- A fun part-time spa concierge job for students who were working towards an academic degree for another career.
- A for-profit organization that donated to charitable causes like local schools, women’s shelters, and communities in developing countries needing access to clean water.
- A career that gave me the flexibility and the income to raise my child and be there for my family on my own terms.
After my purpose became clear to me, every decision became more straightforward. I had discovered my true North, and my business was the instrument to it.
Simon Sinek author of “Start with Why” places our “Why” at the center of what he calls the “Golden Circle.”
Our deep purpose, our big “why,” is that inner force that inspires all of our decisions, conscious or unconscious.
That’s the answer to that other freedom: With the right business for you, one that you own, you get to make all the decisions, including having the freedom to serve your big life purpose.
The business then is an instrument that allows you to pursue your “why.” In other words, your business becomes the “how” to your “why.”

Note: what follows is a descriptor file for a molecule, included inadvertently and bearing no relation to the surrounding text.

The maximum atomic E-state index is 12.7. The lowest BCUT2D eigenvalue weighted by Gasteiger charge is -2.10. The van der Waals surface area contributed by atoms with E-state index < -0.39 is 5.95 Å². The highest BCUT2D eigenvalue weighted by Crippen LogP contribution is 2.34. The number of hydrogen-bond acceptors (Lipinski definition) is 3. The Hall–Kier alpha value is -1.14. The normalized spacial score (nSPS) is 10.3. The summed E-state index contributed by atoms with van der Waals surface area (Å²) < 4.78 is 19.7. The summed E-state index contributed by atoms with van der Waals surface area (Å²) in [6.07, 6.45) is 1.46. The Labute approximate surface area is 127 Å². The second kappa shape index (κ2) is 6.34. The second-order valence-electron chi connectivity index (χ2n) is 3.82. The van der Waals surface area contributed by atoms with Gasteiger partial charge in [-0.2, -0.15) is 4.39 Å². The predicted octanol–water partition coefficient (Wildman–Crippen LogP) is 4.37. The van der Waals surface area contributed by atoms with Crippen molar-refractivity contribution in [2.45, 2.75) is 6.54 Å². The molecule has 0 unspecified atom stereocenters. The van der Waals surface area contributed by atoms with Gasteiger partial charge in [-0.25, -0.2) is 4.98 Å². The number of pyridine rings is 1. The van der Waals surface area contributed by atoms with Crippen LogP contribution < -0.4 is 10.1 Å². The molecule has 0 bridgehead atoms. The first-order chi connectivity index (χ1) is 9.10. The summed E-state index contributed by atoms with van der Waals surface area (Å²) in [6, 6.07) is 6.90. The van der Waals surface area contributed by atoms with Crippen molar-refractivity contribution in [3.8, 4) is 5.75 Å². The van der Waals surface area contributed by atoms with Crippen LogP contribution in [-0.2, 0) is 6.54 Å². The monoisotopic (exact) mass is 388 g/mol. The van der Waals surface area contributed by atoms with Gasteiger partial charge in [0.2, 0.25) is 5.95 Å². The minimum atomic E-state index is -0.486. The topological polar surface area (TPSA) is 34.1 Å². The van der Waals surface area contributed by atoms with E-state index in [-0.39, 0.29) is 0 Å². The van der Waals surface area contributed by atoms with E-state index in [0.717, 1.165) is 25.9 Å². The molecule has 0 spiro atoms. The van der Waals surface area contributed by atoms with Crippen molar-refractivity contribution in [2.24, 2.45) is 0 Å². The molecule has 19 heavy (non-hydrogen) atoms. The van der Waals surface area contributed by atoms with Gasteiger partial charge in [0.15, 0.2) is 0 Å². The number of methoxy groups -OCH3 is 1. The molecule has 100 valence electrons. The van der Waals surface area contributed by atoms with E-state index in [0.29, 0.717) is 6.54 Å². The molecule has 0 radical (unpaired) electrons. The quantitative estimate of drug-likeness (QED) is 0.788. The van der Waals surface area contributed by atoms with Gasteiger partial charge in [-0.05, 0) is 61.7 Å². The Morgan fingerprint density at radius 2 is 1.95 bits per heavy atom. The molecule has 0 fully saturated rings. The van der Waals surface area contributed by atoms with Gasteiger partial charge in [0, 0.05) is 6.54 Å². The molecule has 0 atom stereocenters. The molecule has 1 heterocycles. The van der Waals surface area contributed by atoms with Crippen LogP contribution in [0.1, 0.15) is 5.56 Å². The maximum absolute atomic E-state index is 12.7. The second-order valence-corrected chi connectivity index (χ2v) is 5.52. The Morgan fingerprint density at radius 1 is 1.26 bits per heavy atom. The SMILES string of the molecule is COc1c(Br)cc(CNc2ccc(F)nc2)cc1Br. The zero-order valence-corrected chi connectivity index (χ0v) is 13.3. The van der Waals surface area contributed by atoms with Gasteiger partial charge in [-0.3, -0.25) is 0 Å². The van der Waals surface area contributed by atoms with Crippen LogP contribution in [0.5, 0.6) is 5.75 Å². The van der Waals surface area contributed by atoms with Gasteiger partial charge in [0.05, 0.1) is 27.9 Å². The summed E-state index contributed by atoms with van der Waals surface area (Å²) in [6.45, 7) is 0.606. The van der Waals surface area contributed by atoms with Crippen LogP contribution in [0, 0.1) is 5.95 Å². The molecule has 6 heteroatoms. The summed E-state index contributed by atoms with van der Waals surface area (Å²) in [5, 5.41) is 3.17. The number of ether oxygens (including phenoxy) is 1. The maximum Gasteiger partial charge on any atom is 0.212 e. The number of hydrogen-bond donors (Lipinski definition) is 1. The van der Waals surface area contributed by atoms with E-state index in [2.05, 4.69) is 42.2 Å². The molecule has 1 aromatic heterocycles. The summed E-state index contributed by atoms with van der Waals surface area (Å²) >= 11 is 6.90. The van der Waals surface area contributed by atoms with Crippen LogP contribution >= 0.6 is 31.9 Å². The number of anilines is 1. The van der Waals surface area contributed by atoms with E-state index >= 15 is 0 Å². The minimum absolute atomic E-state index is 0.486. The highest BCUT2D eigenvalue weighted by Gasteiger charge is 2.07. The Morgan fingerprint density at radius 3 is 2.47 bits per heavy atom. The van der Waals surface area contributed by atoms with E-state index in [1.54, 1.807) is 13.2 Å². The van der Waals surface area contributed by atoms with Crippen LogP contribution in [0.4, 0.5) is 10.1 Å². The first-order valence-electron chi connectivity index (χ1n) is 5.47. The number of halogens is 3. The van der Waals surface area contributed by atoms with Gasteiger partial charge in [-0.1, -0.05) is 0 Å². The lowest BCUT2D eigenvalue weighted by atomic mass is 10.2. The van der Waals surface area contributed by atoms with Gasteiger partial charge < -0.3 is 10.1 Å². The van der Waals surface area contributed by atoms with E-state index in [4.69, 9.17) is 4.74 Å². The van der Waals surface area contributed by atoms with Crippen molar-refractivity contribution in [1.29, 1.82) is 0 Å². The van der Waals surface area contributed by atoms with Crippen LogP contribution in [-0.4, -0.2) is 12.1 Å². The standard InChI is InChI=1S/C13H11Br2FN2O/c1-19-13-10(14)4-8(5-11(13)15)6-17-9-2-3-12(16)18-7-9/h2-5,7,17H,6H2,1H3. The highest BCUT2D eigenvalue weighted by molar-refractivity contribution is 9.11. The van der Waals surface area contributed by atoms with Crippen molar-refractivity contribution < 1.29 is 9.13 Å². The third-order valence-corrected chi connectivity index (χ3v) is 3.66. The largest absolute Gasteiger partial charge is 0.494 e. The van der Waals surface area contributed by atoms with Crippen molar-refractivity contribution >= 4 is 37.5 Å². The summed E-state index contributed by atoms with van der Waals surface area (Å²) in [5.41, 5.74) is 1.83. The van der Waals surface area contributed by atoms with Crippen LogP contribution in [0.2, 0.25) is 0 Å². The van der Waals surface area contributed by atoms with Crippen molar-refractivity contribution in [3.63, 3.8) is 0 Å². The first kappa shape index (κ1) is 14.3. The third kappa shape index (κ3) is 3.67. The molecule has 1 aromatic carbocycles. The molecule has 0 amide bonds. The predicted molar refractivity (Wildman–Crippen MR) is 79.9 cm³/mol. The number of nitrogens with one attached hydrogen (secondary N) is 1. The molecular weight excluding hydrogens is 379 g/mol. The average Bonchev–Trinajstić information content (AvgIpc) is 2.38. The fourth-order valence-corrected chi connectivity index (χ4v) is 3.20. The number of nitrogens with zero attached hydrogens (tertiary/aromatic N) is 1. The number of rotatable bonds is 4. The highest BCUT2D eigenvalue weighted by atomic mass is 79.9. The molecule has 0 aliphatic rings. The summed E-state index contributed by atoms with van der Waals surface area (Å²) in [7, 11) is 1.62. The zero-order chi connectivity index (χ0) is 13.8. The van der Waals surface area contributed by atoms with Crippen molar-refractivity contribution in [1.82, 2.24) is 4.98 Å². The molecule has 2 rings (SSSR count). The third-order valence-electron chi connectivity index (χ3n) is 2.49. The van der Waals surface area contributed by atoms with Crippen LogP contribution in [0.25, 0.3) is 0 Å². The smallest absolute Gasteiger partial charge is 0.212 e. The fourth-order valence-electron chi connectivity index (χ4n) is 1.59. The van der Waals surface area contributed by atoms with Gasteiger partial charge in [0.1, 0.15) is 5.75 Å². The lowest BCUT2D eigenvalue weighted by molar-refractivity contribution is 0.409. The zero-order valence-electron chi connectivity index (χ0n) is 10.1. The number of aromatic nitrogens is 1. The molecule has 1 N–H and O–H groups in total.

Certainly, let’s not forget the money. Most of us want to own a business to make money, but money is an outcome, albeit an important one both for ourselves and our company.
But what’s even more spectacular about aligning your business with your life purpose is that it will also make your business economically stronger and more prosperous. Here is how:
- When your business is aligned with your purpose, you create a unique brand identity. A distinctive and well-loved brand identity is not stealable.
- A purpose-driven business attracts the right customers who share your beliefs and values and are not tempted by discounted copies of your products.
- It makes you resilient when challenges and obstacles show up because your purpose as a business owner is more significant than these obstacles, fueling your drive to succeed.